Mandela on Sanctions' End

December 10, 1990

The closer Nelson Mandela and his African National Congress get to sharing power with the government of South Africa, the greater will be their need to produce higher living standards for the black majority they represent. It can't be done while South Africa's stagnant economy fails to keep pace with population growth. It can't be done without importing capital. It can't be done in economic isolation, of which foreign economic sanctions are a part. With constitutional talks scheduled, it is certain that at some point Mr. Mandela will become a spokesman for lifting sanctions.

Mr. Mandela's latest maneuver on the subject suggests that such a time has not arrived, but is drawing closer. He announced that the ANC, which will hold a major conference next weekend, is reviewing its support for sanctions and consulting the religious and labor organizations that, with it, constitute the moral force for sanctions. But he did this in a letter asking European Community government chiefs not to reconsider their sanctions at their summit meeting in Rome just before the ANC deliberations.

Mr. Mandela hinted at February or March, after the expected repeal of key apartheid laws by the government of F. W. de Klerk when the white parliament convenes Feb. 1. European governments approve of the direction Mr. de Klerk is taking and are tempted to reward him, though the leader most impatient to do so, Margaret Thatcher, is no longer prime minister of Britain.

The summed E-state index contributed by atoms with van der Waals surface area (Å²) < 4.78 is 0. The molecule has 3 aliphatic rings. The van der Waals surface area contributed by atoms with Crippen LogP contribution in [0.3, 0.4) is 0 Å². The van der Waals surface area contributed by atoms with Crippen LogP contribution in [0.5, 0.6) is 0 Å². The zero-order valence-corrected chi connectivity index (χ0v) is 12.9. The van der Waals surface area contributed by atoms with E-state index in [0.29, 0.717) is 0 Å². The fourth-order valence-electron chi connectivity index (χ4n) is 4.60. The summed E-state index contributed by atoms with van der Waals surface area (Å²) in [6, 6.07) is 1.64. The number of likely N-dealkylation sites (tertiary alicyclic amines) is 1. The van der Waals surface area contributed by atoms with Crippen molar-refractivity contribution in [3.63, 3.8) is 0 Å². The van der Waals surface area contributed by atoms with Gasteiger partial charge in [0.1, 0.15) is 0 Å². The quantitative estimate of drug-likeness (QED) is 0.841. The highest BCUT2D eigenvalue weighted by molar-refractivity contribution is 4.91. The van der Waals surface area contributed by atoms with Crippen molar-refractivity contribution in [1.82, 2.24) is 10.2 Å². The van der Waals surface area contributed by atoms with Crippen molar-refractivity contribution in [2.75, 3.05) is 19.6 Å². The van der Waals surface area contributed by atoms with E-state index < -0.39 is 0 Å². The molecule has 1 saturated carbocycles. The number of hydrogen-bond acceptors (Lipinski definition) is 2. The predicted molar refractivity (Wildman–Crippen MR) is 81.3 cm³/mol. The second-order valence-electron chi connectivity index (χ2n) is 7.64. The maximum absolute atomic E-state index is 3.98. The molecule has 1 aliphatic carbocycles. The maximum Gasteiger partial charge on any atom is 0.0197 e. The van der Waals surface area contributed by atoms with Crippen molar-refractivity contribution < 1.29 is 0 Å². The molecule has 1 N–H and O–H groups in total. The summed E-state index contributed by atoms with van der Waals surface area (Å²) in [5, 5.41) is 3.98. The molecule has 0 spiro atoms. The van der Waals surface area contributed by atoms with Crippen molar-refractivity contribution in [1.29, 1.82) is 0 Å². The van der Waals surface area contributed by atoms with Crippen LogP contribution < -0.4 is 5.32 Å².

Mr. Mandela and elderly moderates at the top of the ANC structure are caught between young radicals who have gained nothing and want no truck with the de Klerk government, and black business and labor people who want economic progress to begin. It is a difficult orchestration. Bringing foreign governments and pressure groups into the basic timing is even more daunting. The ANC would not want sanctions to dissipate without its approval, and to prevent that must assure that its approval would come when events justify.

There are still political prisoners in South Africa, detentions without trial and apartheid laws. There will be segregation and inequitable distribution of wealth after the legal underpinning is abolished. The conditions set in U.S. law for ending sanctions have not been reached. Nor have the conditions that would make it possible for Mr. Mandela to urge their end. But Mr. de Klerk's policy is heading there.

Mr. Mandela is going to have difficulty keeping his side together on the timing, and deserves cooperation from the outside world.

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